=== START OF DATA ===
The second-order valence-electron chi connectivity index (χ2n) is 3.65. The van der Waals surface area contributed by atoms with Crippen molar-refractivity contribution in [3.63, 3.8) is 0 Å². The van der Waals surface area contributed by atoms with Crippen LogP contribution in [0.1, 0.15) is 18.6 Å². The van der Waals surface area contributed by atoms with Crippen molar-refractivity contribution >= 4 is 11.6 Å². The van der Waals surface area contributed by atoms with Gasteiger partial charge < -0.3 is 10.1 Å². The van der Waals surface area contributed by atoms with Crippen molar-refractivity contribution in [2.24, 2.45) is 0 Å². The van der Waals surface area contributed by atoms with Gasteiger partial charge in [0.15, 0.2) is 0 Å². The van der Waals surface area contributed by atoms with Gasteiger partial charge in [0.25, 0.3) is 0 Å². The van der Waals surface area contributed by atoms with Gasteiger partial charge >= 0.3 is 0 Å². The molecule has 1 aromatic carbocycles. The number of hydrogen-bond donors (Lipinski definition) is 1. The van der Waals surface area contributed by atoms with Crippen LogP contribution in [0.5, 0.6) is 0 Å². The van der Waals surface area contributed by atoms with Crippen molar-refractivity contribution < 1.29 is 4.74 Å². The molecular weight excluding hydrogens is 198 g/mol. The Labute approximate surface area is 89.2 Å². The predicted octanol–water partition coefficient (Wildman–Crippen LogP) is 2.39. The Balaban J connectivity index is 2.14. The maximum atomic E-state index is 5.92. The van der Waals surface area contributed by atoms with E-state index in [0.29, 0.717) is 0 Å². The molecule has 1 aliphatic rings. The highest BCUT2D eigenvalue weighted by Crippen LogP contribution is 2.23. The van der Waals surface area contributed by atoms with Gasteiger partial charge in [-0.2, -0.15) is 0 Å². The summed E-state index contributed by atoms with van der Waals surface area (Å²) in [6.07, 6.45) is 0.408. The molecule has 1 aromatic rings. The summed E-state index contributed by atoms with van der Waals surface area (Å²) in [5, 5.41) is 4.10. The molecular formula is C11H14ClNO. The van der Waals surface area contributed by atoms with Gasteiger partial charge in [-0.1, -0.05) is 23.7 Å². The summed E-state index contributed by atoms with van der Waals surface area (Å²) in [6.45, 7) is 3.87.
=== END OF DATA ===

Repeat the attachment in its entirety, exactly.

The second-order valence-electron chi connectivity index (χ2n) is 3.65. The van der Waals surface area contributed by atoms with Crippen molar-refractivity contribution in [3.63, 3.8) is 0 Å². The van der Waals surface area contributed by atoms with Crippen LogP contribution in [0.1, 0.15) is 18.6 Å². The van der Waals surface area contributed by atoms with Crippen molar-refractivity contribution >= 4 is 11.6 Å². The van der Waals surface area contributed by atoms with Gasteiger partial charge < -0.3 is 10.1 Å². The van der Waals surface area contributed by atoms with Crippen molar-refractivity contribution in [2.24, 2.45) is 0 Å². The van der Waals surface area contributed by atoms with Gasteiger partial charge in [0.15, 0.2) is 0 Å². The van der Waals surface area contributed by atoms with Gasteiger partial charge in [0.25, 0.3) is 0 Å². The van der Waals surface area contributed by atoms with Gasteiger partial charge >= 0.3 is 0 Å². The molecule has 1 aromatic carbocycles. The number of hydrogen-bond donors (Lipinski definition) is 1. The van der Waals surface area contributed by atoms with Crippen LogP contribution in [0.5, 0.6) is 0 Å². The van der Waals surface area contributed by atoms with Crippen molar-refractivity contribution < 1.29 is 4.74 Å². The molecular weight excluding hydrogens is 198 g/mol. The Labute approximate surface area is 89.2 Å². The predicted octanol–water partition coefficient (Wildman–Crippen LogP) is 2.39. The Balaban J connectivity index is 2.14. The maximum atomic E-state index is 5.92. The van der Waals surface area contributed by atoms with E-state index in [0.29, 0.717) is 0 Å². The molecule has 1 aliphatic rings. The highest BCUT2D eigenvalue weighted by Crippen LogP contribution is 2.23. The van der Waals surface area contributed by atoms with Gasteiger partial charge in [-0.2, -0.15) is 0 Å². The summed E-state index contributed by atoms with van der Waals surface area (Å²) in [6.07, 6.45) is 0.408. The molecule has 1 aromatic rings. The summed E-state index contributed by atoms with van der Waals surface area (Å²) in [5, 5.41) is 4.10. The molecular formula is C11H14ClNO. The van der Waals surface area contributed by atoms with Gasteiger partial charge in [-0.1, -0.05) is 23.7 Å². The summed E-state index contributed by atoms with van der Waals surface area (Å²) in [6.45, 7) is 3.87.